When implementing such bridging functions, one of the prime considerations is spatial efficiency and spatial reuse of the ring segments. Exemplary methods that are sometimes used for this purpose are described in the IEEE 802.17b/D1.4 amendment entitled “Resilient Packet Ring (RPR) Access Method and Physical Layer Specifications—Amendment 1: Spatially Aware Sublayer,” 2005, which is incorporated herein by reference. The amendment specifies methods for using the architecture and protocols of the IEEE 802.17 standard to offer improvements in bandwidth utilization, by means of spatial reuse, for applications of RPR that involve bridging clients. VPLS traffic is also sometimes transported over ring networks using various tunneling protocols, such as the well-known Multi-Protocol Label Switching (MPLS) protocol.
When using conventional IEEE 802.17b or tunnel-based methods, each ring node performs MAC learning only for VPLS instances that are defined in the node (i.e., VPLS instances that are used by the user nodes served by the node). For VPLS instances that are not defined in the ring node, the node passes the packets along the ring without copying or otherwise processing the packets. Thus, the size of the MAC table maintained by each ring node is kept manageable.
However, the conventional bridging and forwarding methods outlined above do not provide a scalable solution for the interconnect nodes in a configuration of interconnected rings. When using the conventional methods described above, the interconnect nodes are still required to perform MAC learning and maintain MAC table entries for a large number of VPLS instances. Typically, the interconnect nodes have to learn all the MAC addresses, which participate in all of the VPLS instances that have user nodes in both ring networks (i.e., all VPLS instances whose packets are forwarded over interconnecting link 28). In many practical network configurations, the total number of MAC addresses that the interconnect node has to learn can grow to unmanageable numbers.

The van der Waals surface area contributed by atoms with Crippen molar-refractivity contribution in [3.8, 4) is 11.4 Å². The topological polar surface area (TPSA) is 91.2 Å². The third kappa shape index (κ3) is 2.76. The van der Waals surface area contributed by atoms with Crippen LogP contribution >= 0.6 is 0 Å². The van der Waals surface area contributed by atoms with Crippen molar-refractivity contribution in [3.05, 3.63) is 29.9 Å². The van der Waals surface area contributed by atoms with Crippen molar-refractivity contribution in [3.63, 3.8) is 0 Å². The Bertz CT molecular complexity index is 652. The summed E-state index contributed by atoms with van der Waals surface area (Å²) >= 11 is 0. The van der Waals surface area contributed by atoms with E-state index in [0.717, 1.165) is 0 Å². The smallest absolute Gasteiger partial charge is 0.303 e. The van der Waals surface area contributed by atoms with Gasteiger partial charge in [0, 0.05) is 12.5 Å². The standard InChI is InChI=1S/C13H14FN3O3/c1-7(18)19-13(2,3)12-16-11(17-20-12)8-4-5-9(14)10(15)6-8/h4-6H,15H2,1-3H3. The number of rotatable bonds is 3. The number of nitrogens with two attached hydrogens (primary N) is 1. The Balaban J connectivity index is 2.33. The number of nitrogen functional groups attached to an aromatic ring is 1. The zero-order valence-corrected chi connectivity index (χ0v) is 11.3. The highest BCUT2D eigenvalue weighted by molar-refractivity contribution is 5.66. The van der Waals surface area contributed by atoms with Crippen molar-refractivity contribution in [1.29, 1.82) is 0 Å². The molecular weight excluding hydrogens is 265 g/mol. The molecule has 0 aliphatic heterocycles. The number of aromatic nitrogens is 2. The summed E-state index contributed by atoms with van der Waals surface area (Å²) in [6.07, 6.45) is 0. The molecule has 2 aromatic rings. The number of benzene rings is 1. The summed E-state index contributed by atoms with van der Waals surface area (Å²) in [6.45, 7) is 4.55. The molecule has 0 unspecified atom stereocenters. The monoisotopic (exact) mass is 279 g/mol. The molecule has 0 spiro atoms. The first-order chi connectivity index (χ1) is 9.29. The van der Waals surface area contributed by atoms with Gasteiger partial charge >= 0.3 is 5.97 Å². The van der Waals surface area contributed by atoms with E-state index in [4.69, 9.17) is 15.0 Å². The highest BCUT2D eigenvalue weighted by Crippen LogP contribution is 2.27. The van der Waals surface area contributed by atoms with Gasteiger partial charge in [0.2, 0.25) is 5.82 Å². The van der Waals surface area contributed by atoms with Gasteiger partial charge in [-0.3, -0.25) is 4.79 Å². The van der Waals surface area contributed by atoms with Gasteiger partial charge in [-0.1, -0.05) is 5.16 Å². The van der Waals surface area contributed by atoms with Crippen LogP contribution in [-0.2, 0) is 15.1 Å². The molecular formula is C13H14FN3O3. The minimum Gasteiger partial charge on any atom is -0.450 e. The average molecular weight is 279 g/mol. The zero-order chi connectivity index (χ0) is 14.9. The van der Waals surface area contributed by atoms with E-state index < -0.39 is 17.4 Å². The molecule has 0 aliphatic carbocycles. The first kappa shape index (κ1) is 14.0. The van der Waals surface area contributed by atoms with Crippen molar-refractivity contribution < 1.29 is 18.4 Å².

In some networks, the number of MAC addresses learned by the ring nodes is reduced using a known method called “MAC-in-MAC,” which is specified in IEEE draft amendment IEEE 802.1ah/D2.20 entitled “Draft Standard for Local and Metropolitan Area Networks—Virtual Bridged Local Area Networks—Amendment 6: Provider Backbone Bridges,” Apr. 14, 2006, which is incorporated herein by reference. When using MAC-in-MAC methods, the ring nodes learn only the MAC addresses of the edge nodes (i.e., the ring nodes via which the packets enter and leave the network) and not of the user nodes. The edge nodes learn the MAC addresses of the user nodes they serve, per each served VPLS instance. In order to accomplish this differentiation, the edge node that serves the source user node encapsulates the packet with an additional encapsulation that includes its own MAC address as the source address (SA) and the MAC address of the destination edge node (the edge node that serves the destination user node) as the destination address (DA). The other ring nodes are only aware of the external DA and SA, and therefore learn only the MAC addresses of the edge nodes.